Ways that women leaders can gain confidence, whether speaking to a room of fifty or a Zoom of tenFeatured

There’s a reason that it’s hard to speak with confidence. It has to do with the wiring of our human nervous system.

You may not have learned this stuff in your college public speaking class or your last professional development workshop, but it’s my mission to change that. I believe understanding how your nervous system works is the crucial puzzle piece to becoming more confident, so I share this in every corporate training I offer, and with all of my clients.

Here’s why fear of public speaking is universal: Imagine for a moment that you’re not an Account Executive, but instead a zebra on the savannah. Not too far off, a group of lions turns to look at you. Your heart starts beating and you go into a panic. You, my zebra friend, might be prey.

When people are looking at us, our nervous systems automatically go into fight or flight mode. That’s prehistoric. So it’s only when we start training our nervous system to understand that it’s safe that we can stay focused, calm, confident, and connected.

Feeling calm and connected is especially hard when we’re on a screen. We’re missing cues that could help put us at ease. But the great news is that there are a few simple steps you can take to regulate your nervous system so you can speak with confidence whether you’re on a stage or in front of your screen.

To be present, start with your eyes.

You’ve heard people say, “Your eyes are the windows to your soul.” Well, that’s because your eyes are actually the windows to your nervous system. They are the quickest way to tell whether you are in fight or flight, or truly confident and present. If you’re not feeling confident, your eyes will either recede from seeing what's in front of you, or they’ll be overly focused. It follows then that the best way to regulate your nervous system is by bringing your eyes into focus.

Try this very simple practice: Take a moment (yes, right now!) and look around the space you're in. Blink a few times to bring your eyes into focus.

What you just did is the same process you want to do in the middle of a meeting or a presentation, when you start to get overwhelmed. As you practice doing this, you'll realize it doesn't take very long and it's worth the moment to let your eyes come into focus so you’re present again.

Next, start to breathe in and out through your mouth.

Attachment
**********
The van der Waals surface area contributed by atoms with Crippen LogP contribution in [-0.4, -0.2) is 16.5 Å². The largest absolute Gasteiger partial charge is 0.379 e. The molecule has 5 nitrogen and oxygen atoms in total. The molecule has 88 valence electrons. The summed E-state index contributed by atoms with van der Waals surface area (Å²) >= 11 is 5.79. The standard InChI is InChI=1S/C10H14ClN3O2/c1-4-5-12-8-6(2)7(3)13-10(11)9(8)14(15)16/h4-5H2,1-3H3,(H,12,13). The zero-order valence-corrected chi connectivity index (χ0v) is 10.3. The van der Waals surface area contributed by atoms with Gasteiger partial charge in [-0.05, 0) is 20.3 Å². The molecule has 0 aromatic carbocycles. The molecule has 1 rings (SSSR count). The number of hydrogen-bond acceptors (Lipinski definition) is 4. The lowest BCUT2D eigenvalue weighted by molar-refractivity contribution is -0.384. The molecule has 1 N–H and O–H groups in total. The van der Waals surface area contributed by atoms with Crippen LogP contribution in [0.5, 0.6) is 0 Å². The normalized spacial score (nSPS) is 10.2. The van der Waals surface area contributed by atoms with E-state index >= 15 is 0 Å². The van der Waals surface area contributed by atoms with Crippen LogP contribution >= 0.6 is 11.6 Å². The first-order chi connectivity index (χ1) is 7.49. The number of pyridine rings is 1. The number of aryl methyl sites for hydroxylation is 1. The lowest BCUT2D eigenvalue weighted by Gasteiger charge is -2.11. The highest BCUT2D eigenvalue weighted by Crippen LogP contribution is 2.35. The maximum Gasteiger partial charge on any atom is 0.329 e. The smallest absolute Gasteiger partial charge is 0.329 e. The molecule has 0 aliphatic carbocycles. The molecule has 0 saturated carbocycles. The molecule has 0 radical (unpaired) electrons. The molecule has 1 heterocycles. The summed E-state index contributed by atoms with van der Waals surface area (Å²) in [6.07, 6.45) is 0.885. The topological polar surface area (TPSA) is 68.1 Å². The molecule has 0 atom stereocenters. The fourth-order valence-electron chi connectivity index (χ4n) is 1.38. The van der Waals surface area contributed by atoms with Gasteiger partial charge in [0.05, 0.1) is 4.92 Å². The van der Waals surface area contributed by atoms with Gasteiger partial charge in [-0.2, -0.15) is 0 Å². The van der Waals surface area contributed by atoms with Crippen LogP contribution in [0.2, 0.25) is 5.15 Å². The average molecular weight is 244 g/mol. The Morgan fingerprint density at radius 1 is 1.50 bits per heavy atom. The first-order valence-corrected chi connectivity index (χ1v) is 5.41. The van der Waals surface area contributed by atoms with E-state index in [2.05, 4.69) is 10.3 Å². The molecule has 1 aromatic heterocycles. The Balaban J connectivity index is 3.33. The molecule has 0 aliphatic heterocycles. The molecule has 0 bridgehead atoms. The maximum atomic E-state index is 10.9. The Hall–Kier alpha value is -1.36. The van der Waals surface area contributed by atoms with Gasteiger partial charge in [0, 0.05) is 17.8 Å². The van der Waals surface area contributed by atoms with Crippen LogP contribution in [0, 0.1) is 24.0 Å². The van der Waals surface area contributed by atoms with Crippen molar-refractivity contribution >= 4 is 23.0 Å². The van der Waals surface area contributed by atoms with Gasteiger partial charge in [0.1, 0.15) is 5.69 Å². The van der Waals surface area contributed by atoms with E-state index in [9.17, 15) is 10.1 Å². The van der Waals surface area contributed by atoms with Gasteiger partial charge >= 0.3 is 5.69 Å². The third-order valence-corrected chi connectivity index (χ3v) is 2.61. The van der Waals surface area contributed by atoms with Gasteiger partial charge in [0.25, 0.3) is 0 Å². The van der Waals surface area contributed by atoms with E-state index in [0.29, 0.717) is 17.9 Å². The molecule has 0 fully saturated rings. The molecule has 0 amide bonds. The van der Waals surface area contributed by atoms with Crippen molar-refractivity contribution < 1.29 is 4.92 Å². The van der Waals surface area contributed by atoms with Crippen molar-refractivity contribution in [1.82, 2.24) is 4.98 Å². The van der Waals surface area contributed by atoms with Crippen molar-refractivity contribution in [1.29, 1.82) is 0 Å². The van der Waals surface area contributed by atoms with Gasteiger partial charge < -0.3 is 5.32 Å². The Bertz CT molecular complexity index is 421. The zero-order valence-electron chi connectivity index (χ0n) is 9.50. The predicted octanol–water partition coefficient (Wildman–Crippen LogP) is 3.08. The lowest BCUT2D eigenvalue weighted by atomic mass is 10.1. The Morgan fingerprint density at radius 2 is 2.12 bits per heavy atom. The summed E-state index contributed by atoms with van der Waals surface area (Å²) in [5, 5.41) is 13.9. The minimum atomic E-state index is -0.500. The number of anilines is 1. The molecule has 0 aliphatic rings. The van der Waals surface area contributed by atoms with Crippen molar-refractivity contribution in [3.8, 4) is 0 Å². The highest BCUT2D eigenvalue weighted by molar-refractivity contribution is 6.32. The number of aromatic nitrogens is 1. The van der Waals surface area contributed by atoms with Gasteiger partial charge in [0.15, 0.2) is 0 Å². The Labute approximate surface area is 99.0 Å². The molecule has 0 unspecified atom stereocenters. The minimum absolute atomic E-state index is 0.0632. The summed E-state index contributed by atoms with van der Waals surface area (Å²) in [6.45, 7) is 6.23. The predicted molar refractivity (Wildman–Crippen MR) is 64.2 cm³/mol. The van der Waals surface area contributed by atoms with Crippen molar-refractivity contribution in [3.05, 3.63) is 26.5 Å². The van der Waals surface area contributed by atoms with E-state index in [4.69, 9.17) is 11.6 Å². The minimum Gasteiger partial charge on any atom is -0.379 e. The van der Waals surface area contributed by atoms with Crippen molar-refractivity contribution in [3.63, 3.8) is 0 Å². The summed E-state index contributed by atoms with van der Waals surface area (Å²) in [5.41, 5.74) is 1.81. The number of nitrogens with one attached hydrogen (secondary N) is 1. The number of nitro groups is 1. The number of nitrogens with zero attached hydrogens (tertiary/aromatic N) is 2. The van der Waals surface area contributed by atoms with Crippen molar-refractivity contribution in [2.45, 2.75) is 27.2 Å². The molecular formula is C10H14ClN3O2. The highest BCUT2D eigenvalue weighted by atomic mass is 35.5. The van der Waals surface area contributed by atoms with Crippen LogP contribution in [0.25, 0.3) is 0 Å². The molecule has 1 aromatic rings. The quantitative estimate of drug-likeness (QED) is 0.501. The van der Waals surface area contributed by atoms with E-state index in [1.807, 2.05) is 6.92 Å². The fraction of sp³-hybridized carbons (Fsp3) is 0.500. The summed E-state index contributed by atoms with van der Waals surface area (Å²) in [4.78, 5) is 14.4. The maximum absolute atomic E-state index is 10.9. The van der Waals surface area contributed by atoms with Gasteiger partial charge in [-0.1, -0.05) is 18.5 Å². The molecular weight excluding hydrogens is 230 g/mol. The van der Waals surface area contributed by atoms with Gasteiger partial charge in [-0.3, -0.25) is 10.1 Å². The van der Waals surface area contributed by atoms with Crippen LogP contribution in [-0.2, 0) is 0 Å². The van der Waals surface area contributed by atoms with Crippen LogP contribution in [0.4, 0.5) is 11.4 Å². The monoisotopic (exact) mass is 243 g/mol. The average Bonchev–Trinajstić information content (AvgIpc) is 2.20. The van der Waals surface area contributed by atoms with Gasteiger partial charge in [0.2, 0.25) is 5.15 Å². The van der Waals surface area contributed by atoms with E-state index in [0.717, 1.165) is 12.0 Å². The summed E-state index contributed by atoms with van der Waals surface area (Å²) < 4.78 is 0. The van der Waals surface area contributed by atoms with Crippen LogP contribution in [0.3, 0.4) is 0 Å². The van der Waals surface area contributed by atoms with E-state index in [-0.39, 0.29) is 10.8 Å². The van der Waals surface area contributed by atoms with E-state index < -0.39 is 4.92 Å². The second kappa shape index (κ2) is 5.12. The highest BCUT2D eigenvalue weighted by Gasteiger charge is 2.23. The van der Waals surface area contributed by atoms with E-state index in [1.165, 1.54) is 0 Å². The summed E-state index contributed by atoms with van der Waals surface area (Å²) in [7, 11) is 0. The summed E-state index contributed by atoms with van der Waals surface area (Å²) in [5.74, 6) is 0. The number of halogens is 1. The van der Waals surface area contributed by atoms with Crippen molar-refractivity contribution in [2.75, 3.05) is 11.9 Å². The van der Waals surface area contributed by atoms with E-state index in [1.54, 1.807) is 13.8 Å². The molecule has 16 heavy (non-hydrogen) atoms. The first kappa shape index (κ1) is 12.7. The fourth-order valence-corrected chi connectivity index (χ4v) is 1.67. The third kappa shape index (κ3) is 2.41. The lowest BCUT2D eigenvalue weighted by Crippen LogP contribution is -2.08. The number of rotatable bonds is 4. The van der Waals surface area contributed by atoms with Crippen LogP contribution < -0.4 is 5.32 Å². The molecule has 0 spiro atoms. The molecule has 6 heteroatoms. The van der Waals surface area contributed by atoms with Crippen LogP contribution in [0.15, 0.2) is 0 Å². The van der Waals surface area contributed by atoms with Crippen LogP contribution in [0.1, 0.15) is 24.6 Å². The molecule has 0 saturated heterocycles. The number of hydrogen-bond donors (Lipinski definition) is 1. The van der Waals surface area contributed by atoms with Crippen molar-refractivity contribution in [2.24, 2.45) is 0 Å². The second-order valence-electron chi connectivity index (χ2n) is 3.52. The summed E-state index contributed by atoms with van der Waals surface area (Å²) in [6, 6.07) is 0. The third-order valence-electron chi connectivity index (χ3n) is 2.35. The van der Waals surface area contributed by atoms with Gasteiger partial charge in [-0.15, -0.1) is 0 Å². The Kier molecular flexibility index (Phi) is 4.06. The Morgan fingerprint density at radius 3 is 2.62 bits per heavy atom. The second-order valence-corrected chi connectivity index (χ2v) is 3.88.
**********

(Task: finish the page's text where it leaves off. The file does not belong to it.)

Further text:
I get that breathing in and out of your mouth may sound weird. After all, many of us learn to calm down by breathing in and out of our noses. However think about this: when you are speaking, your breath is entering and exiting through your mouth. It’s actually not really possible to talk with any other breathing pattern, because you need to get air in quickly and you can’t make much sound through your nose.

Try this very simple practice: For a few moments, let your breath come in and out through your mouth. It doesn’t matter how long your inhales and exhales are, or what you do with your lips. Just get comfortable breathing in and out through your mouth.

Then here’s how you put this into practice: Next time you’re in a meeting and someone else is speaking, let your lips rest gently apart and let your breath come in and out through your mouth. It’s totally fine to take breaks, swallow, and lubricate. But notice if you start holding your breath or switching back to breathing through your nose. Breathing in and out through your mouth is powerful because it leaves you ready to speak, and that comes across as confidence.

In order to be loud enough, think about the volume of space that needs to be filled and then envision your presence and voice filling that space.

I hear so often from women that they feel like they need to be louder. That may be true, but first it will really help to shift how you think about loudness.

In order to be loud enough, I encourage you to think less about projection (which actually requires a whole lot of effort and pushing!), and think more instead about volume.